As the story goes there were close to a dozen men who arrived in town and they were hanging around the bank. There were only two employees in the bank, a father who was the head cashier and his son who was a clerk. Two of the men entered the bank. They asked for change but ended up drawing their guns and wanting money. The son loaded the feed sack the robbers were holding. The robbers had the employees go into the bank's vault before they left.

There are conflicting stories as to why the innocent bystander mentioned above was killed. Some say it might have been because of problems a rider was having in mounting a horse causing a gun to go off. Supposedly, the whole incident didn't last longer than 15 minutes.

There is little doubt that Jesse James planned the robbery. It was styled after many of the robberies the men had participated in during the War Between The States. It is probable that Frank James was at this robbery. However, no one was ever convicted of this robbery. (Source.)

Because of insufficient funds, the bank was forced to close. It sold assets, collected on loans, and bank depositors were paid 60 cents on the dollar. The stolen money was never recovered.

The bank today

Today, the bank that was robbed and closed is a museum. If you're in Liberty, Missouri, it should be added to your places to visit list. The bank is located at Liberty's historic square amidst shops and restaurants within 19th Century buildings.

The bank museum is located at 103 North Water, Liberty, Missouri 64068 (Phone: 816-736-8510). Visitors will be able to see the bank as it was in 1866.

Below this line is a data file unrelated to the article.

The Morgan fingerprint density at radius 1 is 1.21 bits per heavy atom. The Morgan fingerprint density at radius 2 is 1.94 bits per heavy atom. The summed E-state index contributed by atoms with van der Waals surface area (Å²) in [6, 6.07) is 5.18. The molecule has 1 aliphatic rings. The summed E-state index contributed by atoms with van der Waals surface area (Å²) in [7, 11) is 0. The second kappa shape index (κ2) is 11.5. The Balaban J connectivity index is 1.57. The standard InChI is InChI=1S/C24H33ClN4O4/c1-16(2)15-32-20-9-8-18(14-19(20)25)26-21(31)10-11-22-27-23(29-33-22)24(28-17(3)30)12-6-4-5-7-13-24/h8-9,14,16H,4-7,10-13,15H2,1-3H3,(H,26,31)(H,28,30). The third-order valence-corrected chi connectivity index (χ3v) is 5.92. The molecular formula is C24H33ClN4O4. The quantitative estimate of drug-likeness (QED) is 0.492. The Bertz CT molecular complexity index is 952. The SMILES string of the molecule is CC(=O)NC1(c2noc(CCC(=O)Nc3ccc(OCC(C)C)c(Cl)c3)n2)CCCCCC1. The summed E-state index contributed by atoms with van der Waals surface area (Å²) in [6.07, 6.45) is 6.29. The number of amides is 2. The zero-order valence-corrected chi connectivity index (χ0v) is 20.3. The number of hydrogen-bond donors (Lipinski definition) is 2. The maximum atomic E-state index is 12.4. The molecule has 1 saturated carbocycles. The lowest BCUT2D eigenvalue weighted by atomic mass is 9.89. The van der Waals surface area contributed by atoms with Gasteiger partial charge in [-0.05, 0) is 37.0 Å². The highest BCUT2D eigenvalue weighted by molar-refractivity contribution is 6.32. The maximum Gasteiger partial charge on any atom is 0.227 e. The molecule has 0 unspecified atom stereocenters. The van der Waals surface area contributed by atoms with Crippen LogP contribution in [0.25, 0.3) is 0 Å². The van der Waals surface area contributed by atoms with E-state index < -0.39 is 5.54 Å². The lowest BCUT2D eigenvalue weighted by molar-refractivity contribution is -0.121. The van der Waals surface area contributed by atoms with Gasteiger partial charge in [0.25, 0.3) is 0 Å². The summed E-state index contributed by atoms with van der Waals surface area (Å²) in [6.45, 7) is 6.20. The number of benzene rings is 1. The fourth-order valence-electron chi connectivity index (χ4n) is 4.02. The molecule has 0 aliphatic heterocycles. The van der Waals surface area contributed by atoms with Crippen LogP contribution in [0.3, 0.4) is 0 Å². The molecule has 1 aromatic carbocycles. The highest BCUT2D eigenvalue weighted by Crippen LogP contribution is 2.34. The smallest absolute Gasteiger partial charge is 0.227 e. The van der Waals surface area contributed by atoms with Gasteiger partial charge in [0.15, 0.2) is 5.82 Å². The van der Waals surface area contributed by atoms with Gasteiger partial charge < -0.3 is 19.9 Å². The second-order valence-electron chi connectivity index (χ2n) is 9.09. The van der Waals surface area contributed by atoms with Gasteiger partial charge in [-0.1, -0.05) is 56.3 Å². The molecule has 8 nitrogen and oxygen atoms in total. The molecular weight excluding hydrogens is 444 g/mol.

Jesse James

It is interesting that rumors took off that Jesse James was still alive after it was announced he was dead. Biographers of James's history believe it. Interestingly, too, in 1995, the body believed to be his that was buried in Kearney, Missouri was exhumed. The mitochondrial DNA recovered confirmed that it was a match to one of Jesse's relatives along the female line. Jesse left a wife and four children and had three siblings (including Frank) and four half-siblings.

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Jesse James taken in 1882.Photographer unkn., Public Domain in the United States, via Wikimedia Commons.

Jesse's gravesite is in Mount Olivet Cemetery in Kearney, Missouri. northwest of Kansas City. His remains that used to be in his mother's backyard were moved to Mount Olivet Cemetery in 1902. Born September 5, 1847, Jesse died April 3, 1882, at the age of 35.

Frank James

According to Frank's obituary, he died at age 74 on February 18, 1915. He left behind his wife, Annie Ralston James, and a son. Frank is interred at Hill Park Cemetery in Independence, Missouri.

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Alexander "Frank" James in 1898.Photo by Guerin, St. Louis, Public domain, via Wikimedia Commons.

Thank you for reading.

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30 years of legal secretarial experience, and a BA in Eng Journalism & Creative Writing. Thinker, giver, and lover of life. Born into Air Force service life, my life has taken me to Louisiana, Idaho, Kauai, Nebraska, South Dakota, and Missouri. I love family, art, truth, non-fiction, reading, history, and travel.

Kansas City, MO